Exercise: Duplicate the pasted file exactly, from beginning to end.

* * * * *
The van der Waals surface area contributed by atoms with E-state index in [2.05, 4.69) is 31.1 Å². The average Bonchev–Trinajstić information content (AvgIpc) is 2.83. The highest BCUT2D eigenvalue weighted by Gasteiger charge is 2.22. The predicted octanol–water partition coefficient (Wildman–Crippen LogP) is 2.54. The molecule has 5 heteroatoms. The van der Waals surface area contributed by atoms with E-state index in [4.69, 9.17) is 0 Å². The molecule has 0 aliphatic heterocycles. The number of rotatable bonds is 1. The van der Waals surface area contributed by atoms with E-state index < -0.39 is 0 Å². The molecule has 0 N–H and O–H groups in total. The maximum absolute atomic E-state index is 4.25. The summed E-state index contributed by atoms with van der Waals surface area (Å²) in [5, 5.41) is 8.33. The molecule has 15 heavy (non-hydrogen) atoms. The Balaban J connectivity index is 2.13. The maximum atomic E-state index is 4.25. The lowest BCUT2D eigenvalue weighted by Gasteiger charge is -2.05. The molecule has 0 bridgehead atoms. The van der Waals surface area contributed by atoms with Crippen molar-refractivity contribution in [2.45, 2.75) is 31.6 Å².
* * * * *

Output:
The van der Waals surface area contributed by atoms with E-state index in [2.05, 4.69) is 31.1 Å². The average Bonchev–Trinajstić information content (AvgIpc) is 2.83. The highest BCUT2D eigenvalue weighted by Gasteiger charge is 2.22. The predicted octanol–water partition coefficient (Wildman–Crippen LogP) is 2.54. The molecule has 5 heteroatoms. The van der Waals surface area contributed by atoms with E-state index in [4.69, 9.17) is 0 Å². The molecule has 0 aliphatic heterocycles. The number of rotatable bonds is 1. The van der Waals surface area contributed by atoms with E-state index < -0.39 is 0 Å². The molecule has 0 N–H and O–H groups in total. The maximum absolute atomic E-state index is 4.25. The summed E-state index contributed by atoms with van der Waals surface area (Å²) in [5, 5.41) is 8.33. The molecule has 15 heavy (non-hydrogen) atoms. The Balaban J connectivity index is 2.13. The maximum atomic E-state index is 4.25. The lowest BCUT2D eigenvalue weighted by Gasteiger charge is -2.05. The molecule has 0 bridgehead atoms. The van der Waals surface area contributed by atoms with Crippen molar-refractivity contribution in [2.45, 2.75) is 31.6 Å².